Analysis Toolbox – Support and Resistance

This article in The Trader’s Indicator Series discusses Support and Resistance, and how it factors into price behavior during trends and sideways consolidations, an integral component of the trader’s toolbox and crucial for manual trading. The previous article discussed end-of-trend market reversals, focusing on the 123 reversal pattern, a break-out pattern. Support and resistance can be used either as a break-out or a fading technique, depending on how many times the market tests a particular area and whether or not price is ready to find a new trading range.

In the last series, called The Trader’s Pendulum, we took you through the 10 Habits, all aimed to support a successful trader. Your mission in developing these habits is to get out of the Technical Trader’s Trap and transform into an Entrepreneurial Trader so that you can start being accountable to your trading. We invited you to take action and begin your journey by completing the Trader’s Scorecard ( and to get down to business by arranging a free coaching session. In this Indicator Series, we talk about the mechanics of trading.

Support and Resistance

Support and Resistance are horizontal lines drawn on a chart to show price levels achieved in the past that are now containing the current price. We label these price levels R1, R2 and R3 for resistance, and S1, S2 and S3 for support. Resistance is defined as the price level where supply is greater than demand so that sellers step in to resist the upward rise in prices. At support, demand is greater than supply, and the buyers step in to support the price from going lower.

Support and resistance can be major or minor – major if a large trend move has already occurred during the trading day and the market needs a breather to recoup some of the losses or gains during the day, and so it reverses; minor if price fluctuates around an area of support and resistance, and finally breaks through to find the next area of support or resistance. Since price action is based on market psychology, there are lots of nuances that one can experience in the markets to intuitively know if price is going to stall or continue with the trend. Support and Resistance is one tool to use, especially since most traders use it to identify market pauses and reversals. The figure above illustrates how to manually draw support and resistance on the charts.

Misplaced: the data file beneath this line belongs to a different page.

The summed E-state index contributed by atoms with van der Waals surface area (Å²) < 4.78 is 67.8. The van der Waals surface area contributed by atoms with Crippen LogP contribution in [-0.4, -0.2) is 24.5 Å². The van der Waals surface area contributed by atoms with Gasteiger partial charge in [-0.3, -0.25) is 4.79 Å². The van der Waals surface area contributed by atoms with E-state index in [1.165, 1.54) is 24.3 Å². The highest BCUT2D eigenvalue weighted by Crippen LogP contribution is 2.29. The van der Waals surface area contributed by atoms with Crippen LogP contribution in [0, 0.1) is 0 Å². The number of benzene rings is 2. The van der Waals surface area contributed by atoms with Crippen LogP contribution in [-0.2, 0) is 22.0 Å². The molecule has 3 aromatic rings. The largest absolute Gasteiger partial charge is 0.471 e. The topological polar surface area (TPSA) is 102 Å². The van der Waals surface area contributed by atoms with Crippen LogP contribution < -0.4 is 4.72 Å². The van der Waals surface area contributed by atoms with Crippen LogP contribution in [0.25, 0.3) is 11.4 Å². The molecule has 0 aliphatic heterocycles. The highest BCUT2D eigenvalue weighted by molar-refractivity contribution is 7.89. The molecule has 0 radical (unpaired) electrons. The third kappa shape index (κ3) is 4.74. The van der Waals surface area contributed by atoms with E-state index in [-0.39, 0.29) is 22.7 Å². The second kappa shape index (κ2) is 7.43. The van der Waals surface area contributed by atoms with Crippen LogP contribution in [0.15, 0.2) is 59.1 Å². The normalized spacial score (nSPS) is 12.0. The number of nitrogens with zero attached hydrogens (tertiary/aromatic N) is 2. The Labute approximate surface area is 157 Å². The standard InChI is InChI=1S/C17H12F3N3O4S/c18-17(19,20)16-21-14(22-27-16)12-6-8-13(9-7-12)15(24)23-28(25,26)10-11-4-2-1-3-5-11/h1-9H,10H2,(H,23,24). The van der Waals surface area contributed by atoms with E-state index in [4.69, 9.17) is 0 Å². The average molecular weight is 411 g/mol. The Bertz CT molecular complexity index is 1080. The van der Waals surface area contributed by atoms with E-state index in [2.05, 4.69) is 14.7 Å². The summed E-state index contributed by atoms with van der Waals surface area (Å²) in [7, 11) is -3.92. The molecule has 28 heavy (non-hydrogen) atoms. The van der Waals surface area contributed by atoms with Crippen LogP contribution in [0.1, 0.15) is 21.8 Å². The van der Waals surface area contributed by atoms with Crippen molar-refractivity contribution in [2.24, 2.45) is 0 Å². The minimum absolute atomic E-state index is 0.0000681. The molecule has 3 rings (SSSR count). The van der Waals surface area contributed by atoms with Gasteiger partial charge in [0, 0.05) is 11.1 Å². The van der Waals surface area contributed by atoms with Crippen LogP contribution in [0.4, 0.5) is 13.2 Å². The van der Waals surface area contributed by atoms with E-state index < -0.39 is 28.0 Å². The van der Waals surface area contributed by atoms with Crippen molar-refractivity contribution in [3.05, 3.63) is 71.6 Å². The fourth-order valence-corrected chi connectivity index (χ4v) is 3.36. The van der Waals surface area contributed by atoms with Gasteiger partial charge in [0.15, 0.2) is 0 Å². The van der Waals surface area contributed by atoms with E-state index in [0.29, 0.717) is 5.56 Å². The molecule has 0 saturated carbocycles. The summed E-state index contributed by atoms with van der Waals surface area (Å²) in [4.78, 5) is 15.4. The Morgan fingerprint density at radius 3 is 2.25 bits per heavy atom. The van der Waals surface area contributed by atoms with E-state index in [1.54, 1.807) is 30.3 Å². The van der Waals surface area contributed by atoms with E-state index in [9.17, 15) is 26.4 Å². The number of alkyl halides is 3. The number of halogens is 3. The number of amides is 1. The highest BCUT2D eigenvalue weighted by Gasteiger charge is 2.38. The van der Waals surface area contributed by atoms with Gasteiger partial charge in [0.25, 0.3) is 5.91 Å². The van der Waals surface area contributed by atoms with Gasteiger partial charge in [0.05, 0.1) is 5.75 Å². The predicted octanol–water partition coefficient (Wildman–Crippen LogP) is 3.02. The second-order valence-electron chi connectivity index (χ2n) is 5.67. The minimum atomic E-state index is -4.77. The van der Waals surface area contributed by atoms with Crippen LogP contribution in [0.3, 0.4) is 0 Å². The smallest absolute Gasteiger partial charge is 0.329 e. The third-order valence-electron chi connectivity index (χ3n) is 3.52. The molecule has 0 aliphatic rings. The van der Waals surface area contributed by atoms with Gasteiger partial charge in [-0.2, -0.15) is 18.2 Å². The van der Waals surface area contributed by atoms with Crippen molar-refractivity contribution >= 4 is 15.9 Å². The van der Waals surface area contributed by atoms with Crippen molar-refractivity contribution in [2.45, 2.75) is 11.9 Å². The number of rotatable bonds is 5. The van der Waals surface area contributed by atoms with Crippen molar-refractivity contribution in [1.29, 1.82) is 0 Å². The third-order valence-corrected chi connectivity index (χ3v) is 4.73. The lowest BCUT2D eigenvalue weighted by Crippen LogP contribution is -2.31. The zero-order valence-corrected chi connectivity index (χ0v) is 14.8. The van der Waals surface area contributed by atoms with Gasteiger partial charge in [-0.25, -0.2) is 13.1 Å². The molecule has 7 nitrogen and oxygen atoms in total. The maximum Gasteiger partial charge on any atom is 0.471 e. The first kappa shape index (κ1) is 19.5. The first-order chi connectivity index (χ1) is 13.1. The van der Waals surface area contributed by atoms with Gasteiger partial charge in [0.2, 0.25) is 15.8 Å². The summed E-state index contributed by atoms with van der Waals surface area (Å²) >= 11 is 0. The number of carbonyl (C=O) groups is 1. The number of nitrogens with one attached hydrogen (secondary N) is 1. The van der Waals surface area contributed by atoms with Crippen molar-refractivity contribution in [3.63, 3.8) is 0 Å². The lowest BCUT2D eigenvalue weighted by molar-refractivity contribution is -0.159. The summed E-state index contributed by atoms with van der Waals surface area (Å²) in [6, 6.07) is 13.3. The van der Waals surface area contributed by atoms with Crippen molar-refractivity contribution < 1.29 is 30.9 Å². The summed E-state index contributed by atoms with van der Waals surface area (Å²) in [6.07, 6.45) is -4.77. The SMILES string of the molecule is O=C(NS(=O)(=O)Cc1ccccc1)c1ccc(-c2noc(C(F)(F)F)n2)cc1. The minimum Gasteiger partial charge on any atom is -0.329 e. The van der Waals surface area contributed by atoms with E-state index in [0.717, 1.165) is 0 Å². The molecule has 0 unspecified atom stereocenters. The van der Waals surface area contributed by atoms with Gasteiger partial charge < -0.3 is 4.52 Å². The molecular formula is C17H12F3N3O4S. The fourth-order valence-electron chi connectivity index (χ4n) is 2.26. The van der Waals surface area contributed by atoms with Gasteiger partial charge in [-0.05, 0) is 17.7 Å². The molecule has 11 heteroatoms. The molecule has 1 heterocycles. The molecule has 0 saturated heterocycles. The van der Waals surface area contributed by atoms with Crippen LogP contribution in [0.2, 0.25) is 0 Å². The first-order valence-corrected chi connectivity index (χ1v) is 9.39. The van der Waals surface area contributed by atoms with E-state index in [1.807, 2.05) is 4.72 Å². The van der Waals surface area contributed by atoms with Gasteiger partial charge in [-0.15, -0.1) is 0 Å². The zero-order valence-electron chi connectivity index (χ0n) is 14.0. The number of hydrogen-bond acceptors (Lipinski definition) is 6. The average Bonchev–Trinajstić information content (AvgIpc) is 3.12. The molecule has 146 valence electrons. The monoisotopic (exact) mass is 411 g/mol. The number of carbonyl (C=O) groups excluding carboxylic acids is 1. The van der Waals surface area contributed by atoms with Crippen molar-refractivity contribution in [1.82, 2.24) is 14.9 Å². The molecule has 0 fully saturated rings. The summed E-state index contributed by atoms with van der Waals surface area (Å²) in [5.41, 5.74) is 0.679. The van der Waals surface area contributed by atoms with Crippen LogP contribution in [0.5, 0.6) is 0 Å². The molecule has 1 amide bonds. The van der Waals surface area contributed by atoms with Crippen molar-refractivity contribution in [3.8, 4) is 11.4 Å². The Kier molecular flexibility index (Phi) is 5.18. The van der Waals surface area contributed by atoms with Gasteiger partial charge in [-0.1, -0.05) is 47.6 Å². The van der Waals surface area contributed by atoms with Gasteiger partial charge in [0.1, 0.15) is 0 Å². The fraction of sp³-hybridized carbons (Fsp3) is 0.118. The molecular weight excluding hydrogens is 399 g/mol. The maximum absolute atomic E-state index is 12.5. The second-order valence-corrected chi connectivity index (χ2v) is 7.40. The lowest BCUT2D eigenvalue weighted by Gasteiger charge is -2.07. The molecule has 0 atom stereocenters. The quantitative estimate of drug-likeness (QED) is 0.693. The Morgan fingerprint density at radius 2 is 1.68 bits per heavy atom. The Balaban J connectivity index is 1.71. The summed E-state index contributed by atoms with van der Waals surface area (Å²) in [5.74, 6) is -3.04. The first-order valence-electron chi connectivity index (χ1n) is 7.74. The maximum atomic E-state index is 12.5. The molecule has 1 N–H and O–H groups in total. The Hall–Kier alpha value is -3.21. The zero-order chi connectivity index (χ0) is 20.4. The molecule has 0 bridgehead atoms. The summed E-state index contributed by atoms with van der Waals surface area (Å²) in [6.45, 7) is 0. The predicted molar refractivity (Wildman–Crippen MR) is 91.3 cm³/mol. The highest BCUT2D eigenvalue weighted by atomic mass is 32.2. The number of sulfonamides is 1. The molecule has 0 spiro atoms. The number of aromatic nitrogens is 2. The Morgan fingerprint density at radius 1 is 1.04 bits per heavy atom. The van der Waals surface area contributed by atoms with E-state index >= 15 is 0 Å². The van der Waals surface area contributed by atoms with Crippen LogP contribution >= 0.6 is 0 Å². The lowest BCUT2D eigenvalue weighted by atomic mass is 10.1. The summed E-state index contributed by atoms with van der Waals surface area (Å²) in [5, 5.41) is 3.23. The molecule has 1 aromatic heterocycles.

Support and Resistance can also be plotted on larger time frames such as the Monthly or Weekly Charts. It can also be kept on the charts when one cycles through the lower time frames. For position and swing traders, these longer term areas provide a very solid approximation for a market turning point. For day traders, these longer term levels might appear to “stop the market in its tracks” the first time these levels are hit during the trading day. The message is to pay attention to these levels by keeping them on the charts.

If your mission is to become a trader or investor who stays out of the Technical Trader’s Trap, then take the leap to grow into an entrepreneurial trader.

I created the FX Trader’s EDGE Coaching Program modelled after the “10 Habits of Successful Traders”, which is the title of my newly published book by Wiley.

Excerpted with permission of the publisher John Wiley & Sons, Inc. from The Trader’s Pendulum: The 10 Habits of Highly Successful Traders.  Copyright (c) 2015 by Jody Samuels.  This book and ebook is available at all bookstores, online booksellers, and from the Wiley web site at

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